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Black Women's Christian ActivismSeeking Social Justice in a Northern Suburb$
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Betty Livingston Adams

Print publication date: 2016

Print ISBN-13: 9780814745465

Published to NYU Press Scholarship Online: September 2016

DOI: 10.18574/nyu/9780814745465.001.0001

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“The Home Away from Home”

“The Home Away from Home”

Suffrage, War, and Civic Righteousness

Chapter:
(p.58) 3 “The Home Away from Home”
Source:
Black Women's Christian Activism
Author(s):

Betty Livingston Adams

Publisher:
NYU Press
DOI:10.18574/nyu/9780814745465.003.0004

This chapter focuses on the public roles black women seized in war and suffrage. Rebuffed by white middle-class women of the Woman’s Committee and the Red Cross and confronting structural inequalities exacerbated by World War I, black women navigated a minefield of labor and social discrimination, residential segregation, and sexual politics on the home front. They subverted the politics of home and reframed the politics of respectability to establish Hostess Houses, alternative YWCAs, homes for women and girls, and other initiatives, reform work in which they had been involved for years through their missionary societies and their secular Colored Women’s Clubs. Having transformed the state Woman Suffrage Association into a biracial sisterhood, after 1920 they embraced the ballot as an instrument of personal protection and civil rights and added politics to their service.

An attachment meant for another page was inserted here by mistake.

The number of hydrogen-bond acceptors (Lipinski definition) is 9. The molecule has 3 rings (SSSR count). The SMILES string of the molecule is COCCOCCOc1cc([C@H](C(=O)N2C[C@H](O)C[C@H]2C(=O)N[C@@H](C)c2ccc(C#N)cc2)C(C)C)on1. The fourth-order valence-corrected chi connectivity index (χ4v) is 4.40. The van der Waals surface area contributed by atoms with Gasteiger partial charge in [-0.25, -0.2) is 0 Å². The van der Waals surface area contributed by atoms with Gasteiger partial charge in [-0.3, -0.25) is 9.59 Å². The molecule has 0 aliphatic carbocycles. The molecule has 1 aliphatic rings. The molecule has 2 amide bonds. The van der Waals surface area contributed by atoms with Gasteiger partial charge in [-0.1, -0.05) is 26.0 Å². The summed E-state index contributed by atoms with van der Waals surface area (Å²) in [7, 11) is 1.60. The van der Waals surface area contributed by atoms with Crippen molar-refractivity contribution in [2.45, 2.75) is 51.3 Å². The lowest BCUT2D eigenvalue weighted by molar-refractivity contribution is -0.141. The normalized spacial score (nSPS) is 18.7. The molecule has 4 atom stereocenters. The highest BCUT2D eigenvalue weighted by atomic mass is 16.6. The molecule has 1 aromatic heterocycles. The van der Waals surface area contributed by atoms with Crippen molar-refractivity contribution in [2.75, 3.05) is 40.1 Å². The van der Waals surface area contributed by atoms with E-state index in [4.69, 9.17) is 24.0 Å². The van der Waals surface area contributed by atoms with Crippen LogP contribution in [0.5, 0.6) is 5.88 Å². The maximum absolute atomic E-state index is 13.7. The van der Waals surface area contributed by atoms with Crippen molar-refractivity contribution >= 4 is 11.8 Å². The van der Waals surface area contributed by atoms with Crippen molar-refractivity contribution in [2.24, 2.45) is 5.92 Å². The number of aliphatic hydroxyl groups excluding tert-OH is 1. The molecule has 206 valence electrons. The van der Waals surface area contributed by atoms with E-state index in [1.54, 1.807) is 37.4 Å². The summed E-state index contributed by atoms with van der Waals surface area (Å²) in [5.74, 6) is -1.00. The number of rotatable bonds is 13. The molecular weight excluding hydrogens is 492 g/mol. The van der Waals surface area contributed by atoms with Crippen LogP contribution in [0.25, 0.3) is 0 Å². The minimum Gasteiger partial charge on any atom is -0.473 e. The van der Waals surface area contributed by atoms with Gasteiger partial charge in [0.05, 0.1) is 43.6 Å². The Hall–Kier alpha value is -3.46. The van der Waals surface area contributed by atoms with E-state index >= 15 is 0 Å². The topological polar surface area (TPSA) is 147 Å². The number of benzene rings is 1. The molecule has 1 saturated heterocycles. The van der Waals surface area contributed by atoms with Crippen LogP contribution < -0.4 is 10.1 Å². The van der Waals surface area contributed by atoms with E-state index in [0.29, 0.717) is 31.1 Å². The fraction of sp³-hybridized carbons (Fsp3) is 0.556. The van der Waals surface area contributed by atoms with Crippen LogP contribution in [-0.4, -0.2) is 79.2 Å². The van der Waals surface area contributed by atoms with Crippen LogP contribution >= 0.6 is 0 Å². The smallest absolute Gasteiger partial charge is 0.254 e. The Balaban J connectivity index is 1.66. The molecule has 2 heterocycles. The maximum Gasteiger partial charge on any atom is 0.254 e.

Keywords:   Colored Women’s Clubs, Hostess Houses, personal protection, politics of home, sexual politics, Woman Suffrage Association, World War I, Woman’s Committee, YWCA

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